vernacular: adaptation of precedent, technical knowledge was embedded in practice with skills learned ‘on the job’, soem forms were ‘paper based’. research was implicit. practice based apprentiship was reinforced in the latter part of 17th century
pupillage: practice based, it was common by the early 19th century, growing distinction between architect and craftsman/builder. increasing labour specialization due to industrialization, emergence of general contractor, distancing of the architect from the site. engineers and surveyors threatened the architects’ position, limited college-based back up.
training: between 1830-1930 the architects’ professional status was consolidated. it became university-based from the 1840‘s, King’s and University Colleges in London began to offer courses. these institutions introduced distinctions and training was divided into “fine arts” and “science”. their growing influence was opposed by the arts and crafts. pupillage was still protected and predominant until the 19th century. the estblishment of polytechnics, -created under Fabian social democracy and modelled according to the german education system- reinforced architectural education. RIBA’s 1887 international conference brought up the Ecole des Beau Arts and its relation to the American Institutions’ architectural training, consequently full time courses were created with a syllabus based on the three part professional examination system. RIBA Visiting boards were established by 1923. This college-based training took place, however, in four different forms of institution: universities, technical schools, art schools and independent professional schools.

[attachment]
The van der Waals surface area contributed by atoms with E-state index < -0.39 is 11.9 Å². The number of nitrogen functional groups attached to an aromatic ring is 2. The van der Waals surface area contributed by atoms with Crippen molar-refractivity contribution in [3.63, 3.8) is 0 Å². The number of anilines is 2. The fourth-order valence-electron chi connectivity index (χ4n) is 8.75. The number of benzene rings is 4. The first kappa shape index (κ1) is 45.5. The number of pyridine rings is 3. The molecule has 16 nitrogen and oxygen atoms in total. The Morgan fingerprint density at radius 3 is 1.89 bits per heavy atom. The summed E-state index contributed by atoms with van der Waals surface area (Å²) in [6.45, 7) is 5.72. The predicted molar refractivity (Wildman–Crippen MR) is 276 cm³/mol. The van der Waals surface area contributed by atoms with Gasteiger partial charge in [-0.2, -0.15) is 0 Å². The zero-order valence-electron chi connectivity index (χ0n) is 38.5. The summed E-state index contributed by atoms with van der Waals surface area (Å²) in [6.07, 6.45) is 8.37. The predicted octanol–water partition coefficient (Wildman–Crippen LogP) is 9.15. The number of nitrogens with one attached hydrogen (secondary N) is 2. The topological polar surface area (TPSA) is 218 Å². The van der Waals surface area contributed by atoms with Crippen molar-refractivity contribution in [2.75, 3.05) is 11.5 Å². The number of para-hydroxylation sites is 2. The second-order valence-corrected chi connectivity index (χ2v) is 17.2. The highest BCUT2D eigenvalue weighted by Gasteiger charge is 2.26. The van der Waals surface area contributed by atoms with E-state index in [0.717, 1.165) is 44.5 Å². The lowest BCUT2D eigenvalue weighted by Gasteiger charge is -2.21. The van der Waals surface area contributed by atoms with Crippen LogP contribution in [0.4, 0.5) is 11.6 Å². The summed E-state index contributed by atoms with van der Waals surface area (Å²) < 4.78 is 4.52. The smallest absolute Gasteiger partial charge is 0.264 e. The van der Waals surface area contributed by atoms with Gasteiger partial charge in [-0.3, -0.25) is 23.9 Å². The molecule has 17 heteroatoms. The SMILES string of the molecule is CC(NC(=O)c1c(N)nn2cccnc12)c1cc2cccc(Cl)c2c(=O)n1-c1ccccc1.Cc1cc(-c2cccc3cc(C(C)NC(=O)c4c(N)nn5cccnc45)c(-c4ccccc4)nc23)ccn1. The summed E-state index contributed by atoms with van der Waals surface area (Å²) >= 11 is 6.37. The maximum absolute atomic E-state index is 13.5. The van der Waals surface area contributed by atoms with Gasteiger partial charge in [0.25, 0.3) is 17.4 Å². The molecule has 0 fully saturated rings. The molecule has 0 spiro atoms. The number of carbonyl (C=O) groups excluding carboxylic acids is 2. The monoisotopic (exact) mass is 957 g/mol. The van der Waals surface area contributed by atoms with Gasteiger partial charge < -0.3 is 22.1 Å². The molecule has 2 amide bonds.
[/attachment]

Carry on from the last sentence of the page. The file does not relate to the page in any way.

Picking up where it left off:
Beaux Arts & Bauhaus: the former’s state-sponsored regulation in architecture stressed academic learning as opposed to practice. its dominance was, however, challenged by bauhaus. the Modern Movement, as it was called, had radically different concepts of relevant knowledge for architecture and the way such knowledge could be acquired or transmitted. This included not only a physical and social science definition of relevant knowledge, but also a comprehensive approach to the production of the built environment, and an explicit approach to research and its links with education. in Britain, this was probably most clearly represented by the Architectural Association in London. architects were seen destined for governmental purposes in the massive reconstruction of the cities after the war. emerging role of manager as well as designer.
university education: the 1958 oxford conference recommended that architecture be taught full-time in university or other higher education institutions with relatively high educational entry qualifications. what became known as the ‘official system’ also promoted postgraduate research. the number of the students who went through full time education doubled but this was due to radical restructuring of the university system rather than reorganisation of architectural training. a series of ‘new universities’ were created in the 1960s, based on previous colleges and, in the early 1990s what had been polytechnics became universities.
REA (aka Research Assessment Exercise): higher education restructuring led to more competition for funding, including research funding. from 1992 to 1996 institutions submitted a larger amount of units for assessment and in 2001 again, drew back. there has been a recent trend to depth over breadth. The way in which architects in the uk are currently trained, within institutions that conduct systematic research and scholarship in a variety of intellectual areas, is a synthesis of educational systems from various countries.
Jenkins, P., Forsyth, L., Smith, H., 2005,’ Research in UK architecture schools – an institutional perspective’, arq, Vol. 9, No. 1
Image: King’s College, Presentation of Prizes in the theatre, 1840, available here